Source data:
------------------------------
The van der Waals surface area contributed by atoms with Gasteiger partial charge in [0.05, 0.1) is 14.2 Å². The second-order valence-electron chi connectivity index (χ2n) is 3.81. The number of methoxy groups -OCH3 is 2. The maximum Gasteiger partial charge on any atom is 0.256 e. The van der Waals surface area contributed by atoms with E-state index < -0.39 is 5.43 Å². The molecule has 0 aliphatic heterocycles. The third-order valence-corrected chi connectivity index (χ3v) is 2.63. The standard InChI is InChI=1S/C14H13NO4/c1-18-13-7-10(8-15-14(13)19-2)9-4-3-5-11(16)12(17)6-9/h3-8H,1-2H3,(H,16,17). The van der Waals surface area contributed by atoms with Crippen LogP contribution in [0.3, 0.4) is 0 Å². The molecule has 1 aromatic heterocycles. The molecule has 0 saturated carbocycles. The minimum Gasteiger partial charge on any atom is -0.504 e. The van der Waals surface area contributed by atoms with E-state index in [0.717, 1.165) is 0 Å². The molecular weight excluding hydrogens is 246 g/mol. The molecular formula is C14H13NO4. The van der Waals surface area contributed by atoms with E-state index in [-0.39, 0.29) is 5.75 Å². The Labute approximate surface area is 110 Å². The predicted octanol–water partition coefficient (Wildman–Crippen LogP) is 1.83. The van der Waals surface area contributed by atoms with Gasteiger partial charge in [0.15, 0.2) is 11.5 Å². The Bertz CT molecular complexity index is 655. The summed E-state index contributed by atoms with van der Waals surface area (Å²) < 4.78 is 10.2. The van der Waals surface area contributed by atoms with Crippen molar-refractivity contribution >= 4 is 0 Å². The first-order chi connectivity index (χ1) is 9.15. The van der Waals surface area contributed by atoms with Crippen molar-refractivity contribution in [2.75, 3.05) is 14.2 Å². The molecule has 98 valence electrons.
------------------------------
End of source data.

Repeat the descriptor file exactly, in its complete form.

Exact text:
The van der Waals surface area contributed by atoms with Gasteiger partial charge in [0.05, 0.1) is 14.2 Å². The second-order valence-electron chi connectivity index (χ2n) is 3.81. The number of methoxy groups -OCH3 is 2. The maximum Gasteiger partial charge on any atom is 0.256 e. The van der Waals surface area contributed by atoms with E-state index < -0.39 is 5.43 Å². The molecule has 0 aliphatic heterocycles. The third-order valence-corrected chi connectivity index (χ3v) is 2.63. The standard InChI is InChI=1S/C14H13NO4/c1-18-13-7-10(8-15-14(13)19-2)9-4-3-5-11(16)12(17)6-9/h3-8H,1-2H3,(H,16,17). The van der Waals surface area contributed by atoms with Crippen LogP contribution in [0.3, 0.4) is 0 Å². The molecule has 1 aromatic heterocycles. The molecule has 0 saturated carbocycles. The minimum Gasteiger partial charge on any atom is -0.504 e. The van der Waals surface area contributed by atoms with E-state index in [0.717, 1.165) is 0 Å². The molecular weight excluding hydrogens is 246 g/mol. The molecular formula is C14H13NO4. The van der Waals surface area contributed by atoms with E-state index in [-0.39, 0.29) is 5.75 Å². The Labute approximate surface area is 110 Å². The predicted octanol–water partition coefficient (Wildman–Crippen LogP) is 1.83. The van der Waals surface area contributed by atoms with Gasteiger partial charge in [0.15, 0.2) is 11.5 Å². The Bertz CT molecular complexity index is 655. The summed E-state index contributed by atoms with van der Waals surface area (Å²) < 4.78 is 10.2. The van der Waals surface area contributed by atoms with Crippen molar-refractivity contribution >= 4 is 0 Å². The first-order chi connectivity index (χ1) is 9.15. The van der Waals surface area contributed by atoms with Crippen molar-refractivity contribution in [2.75, 3.05) is 14.2 Å². The molecule has 98 valence electrons.